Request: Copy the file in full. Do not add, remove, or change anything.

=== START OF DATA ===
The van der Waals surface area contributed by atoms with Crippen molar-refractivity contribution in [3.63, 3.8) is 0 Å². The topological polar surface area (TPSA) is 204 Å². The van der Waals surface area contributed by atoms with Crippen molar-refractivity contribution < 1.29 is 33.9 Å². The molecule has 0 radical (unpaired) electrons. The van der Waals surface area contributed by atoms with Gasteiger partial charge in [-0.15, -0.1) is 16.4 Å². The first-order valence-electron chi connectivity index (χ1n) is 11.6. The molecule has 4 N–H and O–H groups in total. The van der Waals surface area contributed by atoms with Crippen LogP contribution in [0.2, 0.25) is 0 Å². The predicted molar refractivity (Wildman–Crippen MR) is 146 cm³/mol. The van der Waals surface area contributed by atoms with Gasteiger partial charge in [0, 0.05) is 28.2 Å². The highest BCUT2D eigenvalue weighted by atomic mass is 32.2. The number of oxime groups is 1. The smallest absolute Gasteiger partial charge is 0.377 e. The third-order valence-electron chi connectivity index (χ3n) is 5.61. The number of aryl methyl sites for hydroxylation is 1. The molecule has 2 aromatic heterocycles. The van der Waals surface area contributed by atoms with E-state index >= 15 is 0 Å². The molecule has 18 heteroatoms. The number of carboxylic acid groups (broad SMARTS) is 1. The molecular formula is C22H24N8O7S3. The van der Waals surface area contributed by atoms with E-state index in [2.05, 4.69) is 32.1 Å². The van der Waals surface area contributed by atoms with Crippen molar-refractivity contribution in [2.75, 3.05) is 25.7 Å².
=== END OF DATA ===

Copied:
The van der Waals surface area contributed by atoms with Crippen molar-refractivity contribution in [3.63, 3.8) is 0 Å². The topological polar surface area (TPSA) is 204 Å². The van der Waals surface area contributed by atoms with Crippen molar-refractivity contribution < 1.29 is 33.9 Å². The molecule has 0 radical (unpaired) electrons. The van der Waals surface area contributed by atoms with Gasteiger partial charge in [-0.15, -0.1) is 16.4 Å². The first-order valence-electron chi connectivity index (χ1n) is 11.6. The molecule has 4 N–H and O–H groups in total. The van der Waals surface area contributed by atoms with Crippen LogP contribution in [0.2, 0.25) is 0 Å². The predicted molar refractivity (Wildman–Crippen MR) is 146 cm³/mol. The van der Waals surface area contributed by atoms with Gasteiger partial charge in [0, 0.05) is 28.2 Å². The highest BCUT2D eigenvalue weighted by atomic mass is 32.2. The number of oxime groups is 1. The smallest absolute Gasteiger partial charge is 0.377 e. The third-order valence-electron chi connectivity index (χ3n) is 5.61. The number of aryl methyl sites for hydroxylation is 1. The molecule has 2 aromatic heterocycles. The van der Waals surface area contributed by atoms with E-state index >= 15 is 0 Å². The molecule has 18 heteroatoms. The number of carboxylic acid groups (broad SMARTS) is 1. The molecular formula is C22H24N8O7S3. The van der Waals surface area contributed by atoms with E-state index in [2.05, 4.69) is 32.1 Å². The van der Waals surface area contributed by atoms with Crippen molar-refractivity contribution in [2.75, 3.05) is 25.7 Å².